Dallas Birth Certificate Policy Sparks Civil Rights Lawsuit
Two Texas civil rights groups are suing the state, arguing that a recent policy change could complicate the school enrollment process for U.S.-born children with undocumented immigrant parents.
This summer, Dallas County stopped issuing birth certificates for children born to non-citizen parents who use foreign identification cards from consulates.
Texas Civil Rights Project and Texas RioGrande Legal Aid say the change could infringe on the civil rights of thousands of school-aged citizens by making it more difficult for them to attend school. On behalf of 17 families, The groups are suing the state's health department on the grounds that withholding birth certificates violates the equal protection clause of the U.S. Constitution, the Texas Tribune reported.
Dallas County cited requests by the state and U.S. Department of Homeland Security in making the policy change.
The 160,000-student Dallas school district asks for birth certificates to verify a students' age and the name of their parents. A district spokesman told the Dallas Morning News that staff will not turn children away who don't have them.
Once enrolled, parents in the Dallas school district will have 30 days to get birth certificates for their children. Staff also accepts alternative documents, including baptism certificates and hospital birth records, the Morning News reported.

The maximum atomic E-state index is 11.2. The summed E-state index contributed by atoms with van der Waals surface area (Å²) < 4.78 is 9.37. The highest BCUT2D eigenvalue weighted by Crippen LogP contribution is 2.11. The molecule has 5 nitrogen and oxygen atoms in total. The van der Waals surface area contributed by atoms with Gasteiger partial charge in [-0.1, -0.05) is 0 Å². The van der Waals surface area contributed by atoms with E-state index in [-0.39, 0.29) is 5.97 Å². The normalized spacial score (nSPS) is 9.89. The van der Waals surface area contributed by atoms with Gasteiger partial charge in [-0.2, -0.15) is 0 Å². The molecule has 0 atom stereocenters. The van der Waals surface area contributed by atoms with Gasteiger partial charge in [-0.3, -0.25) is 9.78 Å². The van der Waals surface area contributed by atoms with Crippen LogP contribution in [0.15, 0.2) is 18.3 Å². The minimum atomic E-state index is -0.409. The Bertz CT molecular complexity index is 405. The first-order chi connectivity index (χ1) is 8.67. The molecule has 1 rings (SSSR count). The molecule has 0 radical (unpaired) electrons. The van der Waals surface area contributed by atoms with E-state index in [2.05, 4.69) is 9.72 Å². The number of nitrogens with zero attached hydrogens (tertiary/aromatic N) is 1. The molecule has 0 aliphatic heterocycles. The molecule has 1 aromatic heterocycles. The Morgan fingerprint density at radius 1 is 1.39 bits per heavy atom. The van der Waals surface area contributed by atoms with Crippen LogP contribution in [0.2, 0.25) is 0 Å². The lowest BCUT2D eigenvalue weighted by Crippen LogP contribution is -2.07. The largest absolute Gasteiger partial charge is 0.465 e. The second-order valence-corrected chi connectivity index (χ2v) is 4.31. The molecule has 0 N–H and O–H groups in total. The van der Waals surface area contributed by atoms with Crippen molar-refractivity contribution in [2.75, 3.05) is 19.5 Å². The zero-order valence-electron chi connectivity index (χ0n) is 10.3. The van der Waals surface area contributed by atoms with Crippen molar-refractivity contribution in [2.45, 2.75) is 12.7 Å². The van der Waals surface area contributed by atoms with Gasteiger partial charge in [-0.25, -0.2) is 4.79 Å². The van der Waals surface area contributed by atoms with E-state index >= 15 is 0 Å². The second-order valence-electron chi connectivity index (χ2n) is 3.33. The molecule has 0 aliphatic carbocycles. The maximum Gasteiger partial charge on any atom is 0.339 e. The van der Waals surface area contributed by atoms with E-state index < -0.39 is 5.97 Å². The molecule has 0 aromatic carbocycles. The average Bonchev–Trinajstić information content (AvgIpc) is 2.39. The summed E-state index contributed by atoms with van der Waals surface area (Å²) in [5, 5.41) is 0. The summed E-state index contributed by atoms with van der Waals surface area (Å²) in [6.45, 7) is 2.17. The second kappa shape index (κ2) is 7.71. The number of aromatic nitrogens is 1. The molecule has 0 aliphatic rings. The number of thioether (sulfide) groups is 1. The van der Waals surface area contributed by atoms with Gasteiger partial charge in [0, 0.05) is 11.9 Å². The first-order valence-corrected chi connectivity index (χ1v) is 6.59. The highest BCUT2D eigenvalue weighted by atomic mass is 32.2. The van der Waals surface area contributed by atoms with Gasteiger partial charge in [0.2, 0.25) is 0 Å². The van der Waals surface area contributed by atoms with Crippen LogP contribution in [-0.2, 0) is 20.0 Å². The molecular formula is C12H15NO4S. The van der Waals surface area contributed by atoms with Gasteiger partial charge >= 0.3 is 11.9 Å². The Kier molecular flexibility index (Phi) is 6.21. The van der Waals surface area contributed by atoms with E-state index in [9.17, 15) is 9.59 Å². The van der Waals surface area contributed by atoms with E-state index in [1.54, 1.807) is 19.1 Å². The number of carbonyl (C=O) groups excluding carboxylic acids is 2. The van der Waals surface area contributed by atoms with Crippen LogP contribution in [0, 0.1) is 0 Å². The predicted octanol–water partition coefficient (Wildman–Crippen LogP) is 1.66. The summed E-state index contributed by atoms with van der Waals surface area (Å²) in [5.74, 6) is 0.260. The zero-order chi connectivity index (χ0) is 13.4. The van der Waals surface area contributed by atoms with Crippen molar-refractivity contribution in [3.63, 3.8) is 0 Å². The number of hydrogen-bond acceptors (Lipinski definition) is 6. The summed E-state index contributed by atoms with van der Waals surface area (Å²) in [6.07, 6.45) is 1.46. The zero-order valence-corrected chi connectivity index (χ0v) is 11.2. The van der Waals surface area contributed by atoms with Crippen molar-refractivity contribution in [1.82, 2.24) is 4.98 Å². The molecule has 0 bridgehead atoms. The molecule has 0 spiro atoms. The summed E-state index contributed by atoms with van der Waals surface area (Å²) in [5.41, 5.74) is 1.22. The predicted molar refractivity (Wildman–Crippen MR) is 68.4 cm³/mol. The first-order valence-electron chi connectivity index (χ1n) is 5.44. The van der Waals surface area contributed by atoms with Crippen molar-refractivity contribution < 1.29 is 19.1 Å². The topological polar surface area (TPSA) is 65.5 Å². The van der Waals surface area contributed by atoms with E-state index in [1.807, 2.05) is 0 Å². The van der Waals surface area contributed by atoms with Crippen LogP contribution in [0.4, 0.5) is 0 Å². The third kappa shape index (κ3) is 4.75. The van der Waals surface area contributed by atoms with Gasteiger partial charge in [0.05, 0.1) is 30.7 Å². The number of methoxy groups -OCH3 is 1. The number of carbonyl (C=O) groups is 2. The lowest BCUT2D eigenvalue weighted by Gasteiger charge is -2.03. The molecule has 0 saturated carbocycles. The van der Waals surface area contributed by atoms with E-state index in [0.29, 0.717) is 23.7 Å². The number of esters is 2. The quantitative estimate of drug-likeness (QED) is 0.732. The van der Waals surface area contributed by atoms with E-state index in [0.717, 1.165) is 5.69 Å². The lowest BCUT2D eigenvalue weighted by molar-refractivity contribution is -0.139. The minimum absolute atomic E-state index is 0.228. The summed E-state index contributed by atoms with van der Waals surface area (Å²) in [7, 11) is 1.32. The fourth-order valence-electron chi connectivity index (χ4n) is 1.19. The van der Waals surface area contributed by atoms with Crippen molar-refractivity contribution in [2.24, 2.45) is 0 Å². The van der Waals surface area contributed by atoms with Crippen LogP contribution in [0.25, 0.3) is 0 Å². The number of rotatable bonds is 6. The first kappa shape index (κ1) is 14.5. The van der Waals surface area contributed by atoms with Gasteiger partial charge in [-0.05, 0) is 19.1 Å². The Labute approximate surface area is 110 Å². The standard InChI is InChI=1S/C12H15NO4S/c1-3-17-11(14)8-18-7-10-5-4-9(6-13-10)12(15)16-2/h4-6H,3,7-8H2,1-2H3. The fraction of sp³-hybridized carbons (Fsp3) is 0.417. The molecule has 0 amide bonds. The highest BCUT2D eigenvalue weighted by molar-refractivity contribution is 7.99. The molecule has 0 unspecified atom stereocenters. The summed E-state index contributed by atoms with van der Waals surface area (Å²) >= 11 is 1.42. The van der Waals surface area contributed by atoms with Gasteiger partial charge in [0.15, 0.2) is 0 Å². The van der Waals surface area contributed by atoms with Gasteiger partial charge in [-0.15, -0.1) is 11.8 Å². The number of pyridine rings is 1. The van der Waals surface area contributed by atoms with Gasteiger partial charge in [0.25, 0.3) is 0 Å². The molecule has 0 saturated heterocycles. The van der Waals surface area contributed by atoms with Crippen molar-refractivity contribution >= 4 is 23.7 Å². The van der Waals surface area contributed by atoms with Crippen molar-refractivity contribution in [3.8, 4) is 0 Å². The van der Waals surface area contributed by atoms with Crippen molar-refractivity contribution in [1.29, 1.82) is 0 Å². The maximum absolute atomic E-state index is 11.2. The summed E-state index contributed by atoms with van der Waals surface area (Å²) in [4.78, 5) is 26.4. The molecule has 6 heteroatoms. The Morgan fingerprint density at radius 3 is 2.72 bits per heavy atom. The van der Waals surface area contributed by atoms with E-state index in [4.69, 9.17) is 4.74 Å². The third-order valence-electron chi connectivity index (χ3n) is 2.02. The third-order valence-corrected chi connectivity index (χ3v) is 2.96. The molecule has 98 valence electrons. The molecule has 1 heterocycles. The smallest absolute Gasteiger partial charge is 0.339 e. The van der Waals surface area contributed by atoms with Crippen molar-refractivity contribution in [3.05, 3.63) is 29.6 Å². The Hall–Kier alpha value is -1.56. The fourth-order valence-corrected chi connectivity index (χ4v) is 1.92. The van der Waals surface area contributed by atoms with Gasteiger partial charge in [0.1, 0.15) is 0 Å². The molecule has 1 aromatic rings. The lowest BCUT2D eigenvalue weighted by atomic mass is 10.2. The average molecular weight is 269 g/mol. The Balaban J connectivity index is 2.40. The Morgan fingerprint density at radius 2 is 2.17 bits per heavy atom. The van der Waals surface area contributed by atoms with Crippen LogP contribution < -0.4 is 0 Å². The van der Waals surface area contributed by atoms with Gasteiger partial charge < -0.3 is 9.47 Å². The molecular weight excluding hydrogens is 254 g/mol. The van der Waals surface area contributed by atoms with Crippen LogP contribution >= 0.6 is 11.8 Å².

Last year, civil rights officials with the U.S. Departments of Education and Justice issued guidance to districts warning against using practices that would discourage students who are undocumented, or whose parents do not have legal immigration status, from enrolling. It outlines the types of documentation that districts may ask for to prove age, including a birth certificate, but it makes clear that schools cannot deny access if students do not provide one.
Dallas is the county's largest district, but the county is also home to 15 other school systems.
Half of Dallas' children have at least one immigrant parent. Most of those children, nearly 90 percent, are U.S. citizens, according to data the Morning News cites from Kids Count.
But the Morning News points out that:
" ... data on how many of those immigrant parents are in the U.S. unlawfully isn't available ... and those are the parents who will have the most arduous task for meeting document requirements to get birth certificates for their U.S.-born children."